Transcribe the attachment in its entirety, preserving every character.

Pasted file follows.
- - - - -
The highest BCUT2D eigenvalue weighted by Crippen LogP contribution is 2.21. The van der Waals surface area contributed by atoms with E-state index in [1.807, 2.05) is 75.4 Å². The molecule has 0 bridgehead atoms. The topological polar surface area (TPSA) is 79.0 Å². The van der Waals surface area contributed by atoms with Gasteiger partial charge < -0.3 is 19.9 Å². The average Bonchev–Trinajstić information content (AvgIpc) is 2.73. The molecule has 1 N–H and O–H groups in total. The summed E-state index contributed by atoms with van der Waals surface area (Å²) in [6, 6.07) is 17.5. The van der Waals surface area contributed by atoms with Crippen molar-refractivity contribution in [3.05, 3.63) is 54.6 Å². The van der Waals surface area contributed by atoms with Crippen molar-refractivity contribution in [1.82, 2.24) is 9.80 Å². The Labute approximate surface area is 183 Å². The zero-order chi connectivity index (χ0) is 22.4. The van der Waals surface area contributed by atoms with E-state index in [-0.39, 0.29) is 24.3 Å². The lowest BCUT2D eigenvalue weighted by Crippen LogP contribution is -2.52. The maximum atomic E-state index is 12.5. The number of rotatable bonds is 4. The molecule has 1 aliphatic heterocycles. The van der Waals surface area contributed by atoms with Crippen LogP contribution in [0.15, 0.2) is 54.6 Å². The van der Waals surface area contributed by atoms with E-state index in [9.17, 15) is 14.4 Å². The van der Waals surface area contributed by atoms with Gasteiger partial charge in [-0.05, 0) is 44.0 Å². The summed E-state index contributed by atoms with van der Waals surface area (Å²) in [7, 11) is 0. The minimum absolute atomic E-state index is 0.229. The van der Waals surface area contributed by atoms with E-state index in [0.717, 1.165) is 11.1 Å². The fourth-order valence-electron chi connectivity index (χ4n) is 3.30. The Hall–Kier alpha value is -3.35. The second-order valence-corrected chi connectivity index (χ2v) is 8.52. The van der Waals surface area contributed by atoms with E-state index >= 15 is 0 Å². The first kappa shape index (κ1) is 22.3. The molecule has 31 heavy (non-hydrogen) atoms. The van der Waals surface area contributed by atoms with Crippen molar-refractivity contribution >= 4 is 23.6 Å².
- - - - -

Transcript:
The highest BCUT2D eigenvalue weighted by Crippen LogP contribution is 2.21. The van der Waals surface area contributed by atoms with E-state index in [1.807, 2.05) is 75.4 Å². The molecule has 0 bridgehead atoms. The topological polar surface area (TPSA) is 79.0 Å². The van der Waals surface area contributed by atoms with Gasteiger partial charge < -0.3 is 19.9 Å². The average Bonchev–Trinajstić information content (AvgIpc) is 2.73. The molecule has 1 N–H and O–H groups in total. The summed E-state index contributed by atoms with van der Waals surface area (Å²) in [6, 6.07) is 17.5. The van der Waals surface area contributed by atoms with Crippen molar-refractivity contribution in [3.05, 3.63) is 54.6 Å². The van der Waals surface area contributed by atoms with Crippen molar-refractivity contribution in [1.82, 2.24) is 9.80 Å². The Labute approximate surface area is 183 Å². The zero-order chi connectivity index (χ0) is 22.4. The van der Waals surface area contributed by atoms with E-state index in [-0.39, 0.29) is 24.3 Å². The lowest BCUT2D eigenvalue weighted by Crippen LogP contribution is -2.52. The maximum atomic E-state index is 12.5. The number of rotatable bonds is 4. The molecule has 1 aliphatic heterocycles. The van der Waals surface area contributed by atoms with Crippen LogP contribution in [0.15, 0.2) is 54.6 Å². The van der Waals surface area contributed by atoms with E-state index in [9.17, 15) is 14.4 Å². The van der Waals surface area contributed by atoms with Gasteiger partial charge in [-0.05, 0) is 44.0 Å². The summed E-state index contributed by atoms with van der Waals surface area (Å²) in [7, 11) is 0. The minimum absolute atomic E-state index is 0.229. The van der Waals surface area contributed by atoms with E-state index in [0.717, 1.165) is 11.1 Å². The fourth-order valence-electron chi connectivity index (χ4n) is 3.30. The Hall–Kier alpha value is -3.35. The second-order valence-corrected chi connectivity index (χ2v) is 8.52. The van der Waals surface area contributed by atoms with E-state index >= 15 is 0 Å². The first kappa shape index (κ1) is 22.3. The molecule has 31 heavy (non-hydrogen) atoms. The van der Waals surface area contributed by atoms with Crippen molar-refractivity contribution >= 4 is 23.6 Å².